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Still no justice as Babar Ahmad and Talha Ahsan change pleas

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Issue 2383
Babar Ahmed (top) and Talha Ahsan (bottom) in prison

Babar Ahmed (top) and Talha Ahsan (bottom) in prison (Pic: US attorney general)

Babar Ahmad and Talha Ahsan, two British men extradited to the US in October last year after long court cases, appeared in court in New Haven yesterday, Tuesday, and changed their pleas to guilty.

In the US 97 percent of federal cases in 2012 ended in guilty pleas. This allows the accused to “plea bargain”—a guilty plea is exchanged for a dramatically reduced sentence.

If found guilty without a plea bargain, Talha would have faced a sentence of 70 years. This is now reduced to 15, which will include the years he has already been detained. Babar could still face a 25 year sentence. They will now also have the possibility of serving time in a British prison.

Talha’s brother Hamja Ahsan told Socialist Worker, “We are just hoping that the UK and US governments work together so that I can get my brother home as soon as possible.”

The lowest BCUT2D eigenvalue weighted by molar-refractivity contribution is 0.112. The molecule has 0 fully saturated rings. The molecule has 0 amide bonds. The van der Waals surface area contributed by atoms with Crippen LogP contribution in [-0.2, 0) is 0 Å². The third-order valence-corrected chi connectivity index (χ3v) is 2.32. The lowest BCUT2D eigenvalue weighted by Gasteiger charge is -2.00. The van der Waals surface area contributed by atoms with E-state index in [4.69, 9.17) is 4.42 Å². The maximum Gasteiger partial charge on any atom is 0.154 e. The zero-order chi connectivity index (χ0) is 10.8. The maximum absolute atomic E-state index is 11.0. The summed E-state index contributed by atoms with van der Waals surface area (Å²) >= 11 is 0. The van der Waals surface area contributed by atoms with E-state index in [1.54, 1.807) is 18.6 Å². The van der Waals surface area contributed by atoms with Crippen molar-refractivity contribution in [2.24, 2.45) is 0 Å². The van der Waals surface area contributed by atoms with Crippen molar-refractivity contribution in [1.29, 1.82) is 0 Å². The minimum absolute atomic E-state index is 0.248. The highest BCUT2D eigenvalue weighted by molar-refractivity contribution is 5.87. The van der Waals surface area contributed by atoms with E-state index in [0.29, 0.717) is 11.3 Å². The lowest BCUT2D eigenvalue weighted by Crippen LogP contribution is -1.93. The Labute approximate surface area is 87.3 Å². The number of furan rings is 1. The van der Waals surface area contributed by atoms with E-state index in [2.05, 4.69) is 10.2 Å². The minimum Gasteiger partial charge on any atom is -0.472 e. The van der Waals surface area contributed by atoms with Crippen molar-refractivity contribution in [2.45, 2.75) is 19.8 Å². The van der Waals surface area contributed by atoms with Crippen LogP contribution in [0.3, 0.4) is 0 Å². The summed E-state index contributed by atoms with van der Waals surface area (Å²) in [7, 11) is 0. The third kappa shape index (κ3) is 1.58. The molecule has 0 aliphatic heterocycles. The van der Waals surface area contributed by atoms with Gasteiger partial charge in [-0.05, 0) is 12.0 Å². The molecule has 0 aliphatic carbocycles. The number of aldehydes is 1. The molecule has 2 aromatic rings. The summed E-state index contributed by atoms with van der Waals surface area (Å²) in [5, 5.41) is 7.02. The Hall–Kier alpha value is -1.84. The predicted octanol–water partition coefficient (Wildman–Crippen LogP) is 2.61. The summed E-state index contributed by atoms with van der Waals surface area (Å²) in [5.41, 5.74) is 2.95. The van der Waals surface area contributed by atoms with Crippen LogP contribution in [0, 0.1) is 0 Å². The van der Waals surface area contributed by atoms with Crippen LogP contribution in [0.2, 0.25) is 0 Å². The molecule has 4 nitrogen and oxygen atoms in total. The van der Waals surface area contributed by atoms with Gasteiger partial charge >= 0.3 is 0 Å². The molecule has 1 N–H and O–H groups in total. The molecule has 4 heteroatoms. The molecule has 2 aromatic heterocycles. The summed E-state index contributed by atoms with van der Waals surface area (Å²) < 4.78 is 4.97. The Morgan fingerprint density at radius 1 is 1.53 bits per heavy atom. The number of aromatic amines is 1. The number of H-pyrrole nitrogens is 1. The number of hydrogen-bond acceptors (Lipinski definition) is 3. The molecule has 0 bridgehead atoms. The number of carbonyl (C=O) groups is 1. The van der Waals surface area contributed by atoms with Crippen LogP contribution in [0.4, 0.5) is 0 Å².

Moazzam Begg of Cage Prisoners said, “We must be careful against seeing this as an admission of guilt. Rather, Babar had little choice but to make this decision after finding himself amid torturous conditions within the impossible labyrinth of US injustice.

“This episode is a damning indictment of a system that does not rest until it saps its victims’ hope and tramples their dignity underfoot.”

Babar Ahmad spent eight years fighting extradition to the US. Talha also fought from the time of his arrest in 2006. The men have been held in solitary confinement in “supermax” prisons since they were extradited. 

The two are charged under terrorism laws, accused of running websites which supported Islamist fighters in Chechnya and Afghanistan.

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